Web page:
Skip to navigation Skip to content
Search
< Back to Destinations

28th May, 2020

Off the beaten track

Uncovering hidden gems on Saga’s UK cruises

By Neil Cron, Shore Excursion Manager

There are so many remarkably beautiful parts of the UK, and although people may know where they are, there’s nothing like actually experiencing it all first-hand, where you can immerse yourself in centuries of culture and history, iconic landmarks and picturesque towns, cities and countryside on a cruise around the British Isles and Ireland. From castles, cathedrals, heritage steam trains, wild Irish coastlines, pretty villages and timeless legends and traditions, there is so much to delight on a cruise around the UK and Ireland.

We’ve got some incredible sights that could be in a whole different country, from the almost mythical landscape of the Scottish Highlands to the Orkney and Shetland Islands which boasts some of the most stunning coastal scenery in the world, remarkable wildlife, ancient archaeological sites and pristine beaches. And let’s not forget the wildly rugged Atlantic coastline of Ireland (resplendent with soaring, dramatic cliffs, hidden beaches and bays), the delightful cobbled streets and Regency architecture of St Peter Port and the most romantic coastal landscapes that make up the UNESCO-listed Jurassic Coast in Dorset.

Loch Broom in Ullapool

Pretty Loch Broom

Our cruises next year offer the opportunity to circumnavigate the entire British Isles, stopping off at not only our most iconic ports steeped in maritime history like Liverpool and Belfast but also the chance to visit ports less frequented, like the old herring port of Ullapool situated on Loch Broom in the Highlands on Scotland’s North West coast from where you can explore nearby beautiful Gruinard Bay or the Falls of Measach. Similarly, the port of Foyne's on Ireland’s Atlantic coast, where the first commercial transatlantic flights took off from and home to the corresponding flying boat museum is another fascinating destination located a short distance from the traditional market town of Listowel, on the banks of the River Feale and described as the ‘Literary Capital of Ireland’.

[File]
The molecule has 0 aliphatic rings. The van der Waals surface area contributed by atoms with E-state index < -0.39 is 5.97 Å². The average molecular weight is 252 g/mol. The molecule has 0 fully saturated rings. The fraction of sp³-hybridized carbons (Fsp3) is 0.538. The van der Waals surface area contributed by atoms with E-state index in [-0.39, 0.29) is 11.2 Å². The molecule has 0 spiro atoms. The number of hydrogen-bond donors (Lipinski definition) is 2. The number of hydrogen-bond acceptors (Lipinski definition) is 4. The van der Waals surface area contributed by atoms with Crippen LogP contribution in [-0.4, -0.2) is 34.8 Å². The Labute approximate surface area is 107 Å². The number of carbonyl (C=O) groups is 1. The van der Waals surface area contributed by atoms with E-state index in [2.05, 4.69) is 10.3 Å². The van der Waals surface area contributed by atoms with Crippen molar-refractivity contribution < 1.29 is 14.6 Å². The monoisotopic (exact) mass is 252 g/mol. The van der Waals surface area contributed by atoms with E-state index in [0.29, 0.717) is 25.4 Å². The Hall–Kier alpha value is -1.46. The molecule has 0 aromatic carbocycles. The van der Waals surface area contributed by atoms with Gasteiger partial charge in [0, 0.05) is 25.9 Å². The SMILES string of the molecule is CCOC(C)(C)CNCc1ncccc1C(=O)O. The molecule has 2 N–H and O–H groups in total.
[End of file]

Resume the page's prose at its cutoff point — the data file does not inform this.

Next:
Likewise, elsewhere around Britain there are a treasure trove of stunning landscapes and places to discover and some almost certainly in places already visited.

Cave Hill in Belfast on a misting morning

Stunning Cave Hill in Belfast

For generations, Cave Hill has been synonymous with Belfast, with its imposing outline visible throughout the city. The landmark, named for the five caves located on the side of the cliffs, contains a wealth of natural, archaeological and historical features, including Belfast Castle. Its most famous feature, known locally as Napoleon's Nose, is believed to have been the inspiration for Jonathan Swift's novel, Gulliver's Travels, and offers superb views of the city from a variety of vantage points.

Dublin is an oft-visited port of call for Saga’s cruises ships over the years and if you have been on a cruise close to home you may well have been to this city once or twice before, however you may well have overlooked this hidden gem, once described by Lonely Planet as 'not just the best museum in Ireland but one of the best in Europe' - and the only Irish museum to ever win European Museum of the Year - the Chester Beatty. Concealed behind Dublin Castle, it boasts extraordinary collections from countries across Asia, the Middle East, North Africa and Europe that span centuries, continents and cultures. Better yet its free to enter and even the hourly guided tours are free. If you have time, I highly recommend a visit to the roof top garden which offers an oasis of calm in the heart of the bustling city but also a lovely opportunity to take a picture of the castle garden itself.

The Brough of Birsay

The Brough of Birsay